SAN FRANCISCO - This month, California voters issued a mandate for a high-speed passenger train system linking the southern part of the state with the San Francisco region.
Now the action moves to the nation's capital, where the fate of the proposed system lies largely in the hands of Congress.
The voters, by a margin of 52% to 48%, approved Proposition 1A, a $9.95 billion state general obligation bond authorization. The measure authorizes $9 billion to help finance construction of a high-speed train system linking San Francisco and Anaheim, with provisions for future extensions to destinations like San Diego and Sacramento. The balance of the bond authorization is for other passenger train projects.
The vision calls for an electrified train system - similar to Japan's bullet trains or the TGV trains in France - operating at speeds of up to 220 mph largely on its own new trackage.
It's a vision that is projected to cost $33 billion in 2008 dollars, according to a new business plan the California High-Speed Rail Authority released last week. The plan calls for about $7 billion of funding through public-private partnerships, and about $3 billion to $4 billion from local authorities - leaving the project dependent on $12 billion to $16 billion in federal funds.
Even in an era defined by talk of hope and change, California is hoping for a large chunk of change from the federal government.
"I am satisfied from my readings that enthusiasm has increased in Congress for high-speed rail," said Quentin L. Kopp, chairman of the rail authority's board.
While the quest for funds may well require the entire term of the incoming 111th Congress, that does not pose any immediate roadblocks to the rail authority, according to Kopp.
"Look, we're not ready until 2010 for construction," he said, adding that the full construction process would take eight years.
The rail authority's immediate focus will be to complete preliminary engineering and environmental reviews for the core of its planned system.
The High-Speed Rail Authority received about $46.7 million in the current state budget, Kopp said - $17.5 million from the general fund and $29.2 million from the bonds authorized last week.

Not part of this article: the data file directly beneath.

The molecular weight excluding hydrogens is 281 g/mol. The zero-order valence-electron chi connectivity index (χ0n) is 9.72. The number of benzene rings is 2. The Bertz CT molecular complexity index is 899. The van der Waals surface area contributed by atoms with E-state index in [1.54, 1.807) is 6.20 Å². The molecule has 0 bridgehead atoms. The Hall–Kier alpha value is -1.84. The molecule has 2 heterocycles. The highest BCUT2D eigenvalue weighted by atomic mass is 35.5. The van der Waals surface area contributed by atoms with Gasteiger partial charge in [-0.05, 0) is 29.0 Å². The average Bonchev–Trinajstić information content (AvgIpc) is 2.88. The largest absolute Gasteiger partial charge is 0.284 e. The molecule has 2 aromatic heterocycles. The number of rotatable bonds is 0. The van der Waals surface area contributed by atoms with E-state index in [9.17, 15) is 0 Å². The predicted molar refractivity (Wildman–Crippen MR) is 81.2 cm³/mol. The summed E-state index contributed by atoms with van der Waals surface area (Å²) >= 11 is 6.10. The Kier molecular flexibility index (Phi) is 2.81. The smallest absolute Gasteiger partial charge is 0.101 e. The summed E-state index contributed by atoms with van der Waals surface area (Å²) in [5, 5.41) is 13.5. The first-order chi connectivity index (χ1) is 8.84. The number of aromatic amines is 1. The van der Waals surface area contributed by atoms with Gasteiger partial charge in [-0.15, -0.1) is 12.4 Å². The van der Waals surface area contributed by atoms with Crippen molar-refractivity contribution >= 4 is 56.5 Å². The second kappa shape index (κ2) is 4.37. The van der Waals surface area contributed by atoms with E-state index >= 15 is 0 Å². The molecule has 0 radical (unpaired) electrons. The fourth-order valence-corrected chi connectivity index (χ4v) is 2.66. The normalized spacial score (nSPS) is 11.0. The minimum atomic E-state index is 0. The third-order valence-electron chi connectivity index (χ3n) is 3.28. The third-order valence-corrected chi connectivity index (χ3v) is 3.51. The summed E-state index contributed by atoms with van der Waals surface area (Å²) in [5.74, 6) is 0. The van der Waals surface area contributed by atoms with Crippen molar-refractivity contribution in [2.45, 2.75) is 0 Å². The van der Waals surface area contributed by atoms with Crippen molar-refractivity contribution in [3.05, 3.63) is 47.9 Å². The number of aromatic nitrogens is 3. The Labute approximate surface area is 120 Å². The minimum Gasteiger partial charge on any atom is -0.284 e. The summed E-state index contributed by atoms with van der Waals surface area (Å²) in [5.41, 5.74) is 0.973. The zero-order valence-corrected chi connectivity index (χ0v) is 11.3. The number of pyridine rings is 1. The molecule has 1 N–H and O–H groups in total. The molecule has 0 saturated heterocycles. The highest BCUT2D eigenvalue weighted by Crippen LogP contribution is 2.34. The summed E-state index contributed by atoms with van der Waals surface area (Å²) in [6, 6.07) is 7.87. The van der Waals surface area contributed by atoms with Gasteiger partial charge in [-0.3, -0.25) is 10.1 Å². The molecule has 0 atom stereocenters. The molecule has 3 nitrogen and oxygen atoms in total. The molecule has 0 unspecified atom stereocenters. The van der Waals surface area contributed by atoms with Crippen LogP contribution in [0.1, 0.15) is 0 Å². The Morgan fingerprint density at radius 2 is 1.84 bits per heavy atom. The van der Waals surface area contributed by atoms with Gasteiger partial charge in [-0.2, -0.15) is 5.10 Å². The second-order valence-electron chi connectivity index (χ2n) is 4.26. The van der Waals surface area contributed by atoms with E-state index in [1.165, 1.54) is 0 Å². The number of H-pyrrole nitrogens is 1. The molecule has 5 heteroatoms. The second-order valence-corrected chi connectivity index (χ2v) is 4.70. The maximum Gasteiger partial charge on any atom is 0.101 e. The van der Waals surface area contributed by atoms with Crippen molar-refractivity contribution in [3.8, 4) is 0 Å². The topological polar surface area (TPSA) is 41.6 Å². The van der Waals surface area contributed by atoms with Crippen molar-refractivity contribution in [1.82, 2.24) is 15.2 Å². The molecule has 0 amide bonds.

"We will not need that money until, oh, January at the earliest," he said.
In California, the state treasurer's office typically sells bond on a reimbursement basis, using the state's Pooled Money Investment Board to provide upfront money for bond programs.
"We are therefore in the process of preparing and submitting an application for that," Kopp said.
He said the authority anticipates needing another $100 million in fiscal 2010, presumably from the bond authorization.
"That should enable us to finish the engineering by July 2010," Kopp said.
By then, backers of the project hope, federal funding will be in the picture, something that will be necessary in order to draw private investment that is also an integral part of the plan.
A harbinger, perhaps, was the recent passage of a combined bill on rail safety and reauthorization for Amtrak, signed by President Bush in October.
Among the provisions was an authorization of $1.5 billion for planning high-speed rail corridors over the next five years.
"That would be an initial funding source, but obviously it would have to increase beyond that," said Sasha Page, vice president at Infrastructure Management Group Inc., financial adviser to the California rail authority. "Obviously there's a lot of interest in rail. California demonstrated that, but nationally as well."
He said the authority expects to pursue funding sources that include straightforward federal grants, tax-credit bonds, and funding derived from carbon credits.
The rail agency will also look keenly at the coming bill to reauthorize federal surface transportation programs, after the current authorization ends in 2009, Page said.
Kopp, a veteran of 12 years in the California Senate and a decade and a half on the San Francisco Board of Supervisors, laid out the challenge in political terms.
"Now we have to fend off other states," he said.
In its business plan, the authority projected that its annual operating costs for the Anaheim-to-San Francisco system would be $1.3 billion, for a network that would generate $2.4 billion in revenue.
The authority projects that the $1.1 billion annual operating margin will leverage about $7 billion in investment from private participants in public-private partnerships. Officials believe that P3s could also help the authority mitigate construction, completion, and ridership risks.
Page said the California rail authority drew a strong response from potential private partners when it initiated a formal request for expressions of interest earlier this year.
But the nitty-gritty solicitation of partnerships is likely to wait until the authority overcomes initial hurdles, such as obtaining initial environmental approvals and securing the all-important federal funding.
But the first, most important hurdle was cleared on Election Day, Page noted.
"The private sector had to see that California was willing to make the investment, not just financial but politically as well, and that has clearly happened," he said.